Taxiway or runway confusion events often are the precursors of runway incursions and, potentially, of ground collisions between two aircraft or between an aircraft and an airport vehicle or construction equipment. Very few of the risk factors are unique. Most can be mitigated by the same safety programs that, in concert with system-level defenses and controls and best practices for flight crews, prevent runway incursions.
Defenses and controls ideally include upgrading and standardizing air carrier fleets to take full advantage of the technologies available. These include proven capabilities cited in the International Civil Aviation Organization (ICAO)–endorsed strategic action plan titled Implementing the Global Aviation Safety Roadmap, published in December 2006 as Part 2 of the Roadmap developed by the Industry Safety Strategy Group. These recommendations appear in Appendixes E, F and G, available from the ICAO Flight Safety Information Exchange Web site and from Flight Safety Foundation.
Runway or taxiway confusion events on takeoff end either in a rejected takeoff or continued takeoff, while on approach the conclusion can be either a go-around or a landing. The misused pavement can be a parallel runway, a parallel taxiway, any other active or inactive runway, or any other taxiway or closed runway.
During the takeoff phase of flight, some confusion events have resulted in a taxiway or runway incursion, sometimes with loss of separation from other aircraft. Others have caused a takeoff from a shorter-than-required runway or taxiway, reducing the safety margins designed into the accelerate-stop distance, the takeoff distance calculation and the anticipated obstacle clearance.
During approach and landing, pilot confusion has caused losses of separation or near-midair collisions as another aircraft approached the same runway or a different runway. Other outcomes have been reduced landing distance available while completing the landing on a shorter-than-required runway or taxiway, resulting in an overrun, or collisions with other aircraft or vehicles.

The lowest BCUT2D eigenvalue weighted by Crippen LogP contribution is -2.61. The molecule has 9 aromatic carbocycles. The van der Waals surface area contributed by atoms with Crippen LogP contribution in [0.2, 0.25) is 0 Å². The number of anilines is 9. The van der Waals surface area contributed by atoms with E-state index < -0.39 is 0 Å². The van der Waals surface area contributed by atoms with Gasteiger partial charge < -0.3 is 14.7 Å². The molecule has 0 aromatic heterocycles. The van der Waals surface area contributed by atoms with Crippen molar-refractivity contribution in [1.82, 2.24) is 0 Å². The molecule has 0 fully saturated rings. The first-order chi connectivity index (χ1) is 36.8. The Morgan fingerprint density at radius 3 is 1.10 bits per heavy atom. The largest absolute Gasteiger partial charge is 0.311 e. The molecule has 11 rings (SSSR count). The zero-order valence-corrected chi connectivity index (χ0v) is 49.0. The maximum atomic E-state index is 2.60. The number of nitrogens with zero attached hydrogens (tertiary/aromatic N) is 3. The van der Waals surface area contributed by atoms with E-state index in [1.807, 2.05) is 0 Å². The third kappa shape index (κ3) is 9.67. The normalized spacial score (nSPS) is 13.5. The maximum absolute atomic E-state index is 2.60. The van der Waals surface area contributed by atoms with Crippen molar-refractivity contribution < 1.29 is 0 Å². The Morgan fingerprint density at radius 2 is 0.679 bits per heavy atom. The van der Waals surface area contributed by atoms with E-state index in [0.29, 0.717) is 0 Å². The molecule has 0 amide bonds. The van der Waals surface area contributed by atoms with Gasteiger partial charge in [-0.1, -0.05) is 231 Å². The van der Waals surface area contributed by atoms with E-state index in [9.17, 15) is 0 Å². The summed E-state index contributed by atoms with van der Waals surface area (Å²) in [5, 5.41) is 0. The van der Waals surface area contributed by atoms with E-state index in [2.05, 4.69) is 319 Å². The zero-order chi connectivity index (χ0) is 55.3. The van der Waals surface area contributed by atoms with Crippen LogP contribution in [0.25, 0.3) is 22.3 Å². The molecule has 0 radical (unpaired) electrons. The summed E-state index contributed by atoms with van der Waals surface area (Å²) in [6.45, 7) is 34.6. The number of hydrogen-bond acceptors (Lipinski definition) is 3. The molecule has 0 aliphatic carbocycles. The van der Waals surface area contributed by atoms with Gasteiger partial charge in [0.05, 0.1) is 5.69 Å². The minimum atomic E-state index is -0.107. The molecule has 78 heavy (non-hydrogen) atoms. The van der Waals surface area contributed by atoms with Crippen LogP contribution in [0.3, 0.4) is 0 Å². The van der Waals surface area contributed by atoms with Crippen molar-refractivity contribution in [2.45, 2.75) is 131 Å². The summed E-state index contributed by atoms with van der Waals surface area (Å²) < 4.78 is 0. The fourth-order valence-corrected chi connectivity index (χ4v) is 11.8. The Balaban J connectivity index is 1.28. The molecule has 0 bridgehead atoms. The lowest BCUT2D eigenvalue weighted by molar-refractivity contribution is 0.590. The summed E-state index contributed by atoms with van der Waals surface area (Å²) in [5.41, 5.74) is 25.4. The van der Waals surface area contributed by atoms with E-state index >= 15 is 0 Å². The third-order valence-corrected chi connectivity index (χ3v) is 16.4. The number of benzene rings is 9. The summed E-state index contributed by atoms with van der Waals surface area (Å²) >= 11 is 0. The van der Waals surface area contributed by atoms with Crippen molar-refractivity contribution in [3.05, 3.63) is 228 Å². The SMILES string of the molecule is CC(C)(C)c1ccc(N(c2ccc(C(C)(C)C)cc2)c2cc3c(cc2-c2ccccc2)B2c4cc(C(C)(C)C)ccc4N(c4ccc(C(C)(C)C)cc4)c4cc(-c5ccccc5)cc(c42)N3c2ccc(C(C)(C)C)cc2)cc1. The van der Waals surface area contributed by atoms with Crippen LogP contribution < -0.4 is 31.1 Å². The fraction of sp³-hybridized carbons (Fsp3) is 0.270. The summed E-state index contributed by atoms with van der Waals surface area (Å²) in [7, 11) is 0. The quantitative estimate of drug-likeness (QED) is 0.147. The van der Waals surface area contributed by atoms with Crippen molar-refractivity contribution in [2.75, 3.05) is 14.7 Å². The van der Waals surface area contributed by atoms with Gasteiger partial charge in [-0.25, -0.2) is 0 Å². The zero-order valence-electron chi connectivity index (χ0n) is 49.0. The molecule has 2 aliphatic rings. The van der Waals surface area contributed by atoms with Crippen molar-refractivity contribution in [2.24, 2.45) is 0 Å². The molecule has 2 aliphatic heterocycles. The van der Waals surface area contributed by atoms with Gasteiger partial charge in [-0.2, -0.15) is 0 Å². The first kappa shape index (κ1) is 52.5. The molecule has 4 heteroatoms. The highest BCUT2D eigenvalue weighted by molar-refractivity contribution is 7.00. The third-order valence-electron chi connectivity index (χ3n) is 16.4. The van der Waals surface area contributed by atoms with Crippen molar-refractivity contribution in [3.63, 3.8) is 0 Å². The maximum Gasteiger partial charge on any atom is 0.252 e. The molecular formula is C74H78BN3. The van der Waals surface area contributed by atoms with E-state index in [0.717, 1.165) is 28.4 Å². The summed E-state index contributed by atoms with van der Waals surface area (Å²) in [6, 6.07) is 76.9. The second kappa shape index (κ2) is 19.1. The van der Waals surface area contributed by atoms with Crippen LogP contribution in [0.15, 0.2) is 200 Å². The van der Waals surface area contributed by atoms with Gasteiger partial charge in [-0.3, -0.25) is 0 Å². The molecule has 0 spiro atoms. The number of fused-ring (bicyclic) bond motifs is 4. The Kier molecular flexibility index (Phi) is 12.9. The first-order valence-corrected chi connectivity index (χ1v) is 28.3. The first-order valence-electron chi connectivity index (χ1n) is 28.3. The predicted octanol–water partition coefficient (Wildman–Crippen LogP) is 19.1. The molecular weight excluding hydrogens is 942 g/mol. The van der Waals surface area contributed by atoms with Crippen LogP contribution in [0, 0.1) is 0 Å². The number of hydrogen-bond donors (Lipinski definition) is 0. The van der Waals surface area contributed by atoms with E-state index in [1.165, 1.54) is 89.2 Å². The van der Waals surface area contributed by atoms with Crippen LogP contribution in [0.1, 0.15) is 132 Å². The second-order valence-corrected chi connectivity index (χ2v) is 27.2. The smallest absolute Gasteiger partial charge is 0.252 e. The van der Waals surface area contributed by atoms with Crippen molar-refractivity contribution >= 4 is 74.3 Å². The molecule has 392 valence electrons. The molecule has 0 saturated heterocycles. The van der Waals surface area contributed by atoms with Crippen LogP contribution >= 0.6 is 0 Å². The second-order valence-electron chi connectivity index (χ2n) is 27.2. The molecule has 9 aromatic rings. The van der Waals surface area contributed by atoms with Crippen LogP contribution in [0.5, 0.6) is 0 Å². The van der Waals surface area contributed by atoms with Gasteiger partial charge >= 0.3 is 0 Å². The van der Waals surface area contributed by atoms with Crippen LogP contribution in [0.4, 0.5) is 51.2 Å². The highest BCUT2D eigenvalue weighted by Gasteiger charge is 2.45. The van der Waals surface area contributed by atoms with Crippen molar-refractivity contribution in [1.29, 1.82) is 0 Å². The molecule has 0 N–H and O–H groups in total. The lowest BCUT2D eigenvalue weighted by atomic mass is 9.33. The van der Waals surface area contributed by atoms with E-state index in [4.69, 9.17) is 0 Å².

When 14 years of global air carrier safety data were assessed for insights into runway/taxiway confusion events, runway incursions in this period happened twice as often. In one recent five-year period, however, three times more fatalities occurred in fatal confusion accidents although they were one-third the number of fatal incursion accidents. Two caveats: Such small numbers are inconclusive, and although runway incursions worldwide typically are identified and reported accurately, taxiway or runway confusion events are a newly recognized type of event that may not be captured by today’s mandatory and voluntary reporting schemes. This is another reason that confusion events can appear to be statistically insignificant. Yet, as a precursor of harmful or deadly events, their importance should not be underestimated. My recent analysis of 100 confusion events and their regional distribution provides more evidence of the continuing and worldwide nature of this threat.
A number of these events revealed that the lack of a company airport familiarization program was a latent condition. Specifically absent were factors to increase awareness of the complex airport-movement-area layout, especially problematic intersections, ideally depicted on charts as hot spots (see “Hot Spot Intelligence”), and at least some of the standard international markings, signage, lighting and/or procedures.
Lack of flight information or inaccurate flight information contributed to takeoff from or landing on a wrong runway, an unintended runway or a closed runway. Accidents often were avoided through the timely initiation of a rejected takeoff or a go-around. Specifically noted deficiencies were notices to airmen (NOTAMs) that had been prepared but not issued; NOTAMs that were issued but not available to flight crews from the official source; NOTAMs that mistakenly referred to a taxiway or runway that actually was not affected by the notice issued; or NOTAMs that were omitted from the flight dispatch briefing folder.
Also identified were instances in which the runway was used only occasionally for takeoffs; new taxiways or runways were under construction and not shown on the airport diagram; or current airport diagrams failed to show the actual airport configuration, signage, markings and lighting.
Flight Crew Performance